Test 2018 – Frontside

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Nothing beats powder, but carving perfect arcs down virgin corduroy comes a close second: playing with physics, feeling edges bite and skis flex, the acceleration, the G-forces… Or maybe it’s cruising in perfect snow, enjoying the view, chatting with friends, basking in the sun—no rush to go anywhere. Whichever you choose, or somewhere in between, this is frontside skiing.

Traditionally, resorts left the backside wild but refined the area closest to the lodge and parking lot, making it a little friendlier for newer and less-adventurous skiers. When ski areas began grooming their slopes in the 1950s, the frontside is where they focused their efforts.

Modern Frontside skis range from 60-85mm at the waist, offering quick edge-to-edge performance, and they’re made to grip hard snow with bite. They range from near-race skis built for high-end skiers and top speeds, to friendly and forgiving cruisers.

The difference is all in the construction. More metal translates into more power and stability for controlling the forces generated by high-speed arcs. Less metal translates into lighter skis that are easier to turn and control. Ski Canada demo’d 12 unisex and women’s models to help you find a winning pair that fits your own style, size and ability.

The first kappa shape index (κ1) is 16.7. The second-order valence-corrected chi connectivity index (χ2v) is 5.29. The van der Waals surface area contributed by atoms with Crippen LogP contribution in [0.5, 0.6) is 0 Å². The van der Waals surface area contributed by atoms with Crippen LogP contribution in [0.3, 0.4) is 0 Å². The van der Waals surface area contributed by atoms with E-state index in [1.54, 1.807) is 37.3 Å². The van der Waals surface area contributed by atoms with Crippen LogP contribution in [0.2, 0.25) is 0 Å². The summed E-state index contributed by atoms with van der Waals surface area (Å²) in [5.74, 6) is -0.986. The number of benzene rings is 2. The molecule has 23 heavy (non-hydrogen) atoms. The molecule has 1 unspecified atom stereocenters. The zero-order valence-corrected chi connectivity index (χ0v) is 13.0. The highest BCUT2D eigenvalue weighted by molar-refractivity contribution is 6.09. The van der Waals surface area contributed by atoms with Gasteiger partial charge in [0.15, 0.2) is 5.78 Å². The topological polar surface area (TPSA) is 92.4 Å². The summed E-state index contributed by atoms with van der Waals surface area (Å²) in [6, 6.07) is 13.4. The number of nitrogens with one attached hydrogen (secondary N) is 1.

Whatever your frontside personality, these skis will make one of the nicest ways of getting down the mountain even more fun.

Last season Ski Canada testers headed to industry demo days at Mont Avila, Blue Mountain, Whitewater and Whistler Blackcomb. With the support of the Canadian Ski Council more than 60 models of 2018 skis were put through their paces.

from Fall 2017 issue

* price includes binding


BEST FOR: Mostly Eastern skiers who holiday in the West  *  LENGTHS:  162, 167, 172, 177, 182  *  RADIUS: 16.8@172  *  SIDECUT:  131-84-112  *  $1,299*

  The RTMs are hybrid beasts that could be either in the Frontside or the All-Mountain category. Where to put them probably depends on where you ski. Eastern rippers would place them in the All-Mountain category, while most in the West would delegate them to the Frontside. This split speaks to the family’s diversity. But keep in mind: these skis like to carve and to finish turns, but are not meant for the racecourse or regular powder skiing. Everything else applies. The eight models, which range from 73-86mm waists, also vary dramatically in performance, thanks to a mix of construction and technology. The big stories for this year are two new models, the RTM 76 and 76 Elite, and the addition of 3D.Glass in the other widths in the family. The 76 width shares the same construction as the other narrower RTMs, but the 76 Elite is a different beast. Rather than a single-source wood core, Völkl added two wood stringers, which allows for more power and a smoother flex. Testers felt it was smooth even in chattery conditions. The 86, 84 and 81 models get 3D.Glass this season. This is an extra band of fibreglass around the sidewalls that makes the skis livelier and edge better. Testers said the technology stiffened the skis torsionally, transferring power to the edges more efficiently and increasing rebound, so the skis popped out of turns with more energy. Testers found the various members of the RTM family have different personalities, as would any eight-person household, and they were united in praising each member. Everyone, from an intermediate to expert skier, at Whistler to Mont Avila, dedicated groomer to all-mountain explorer, will find what they like in the RTM family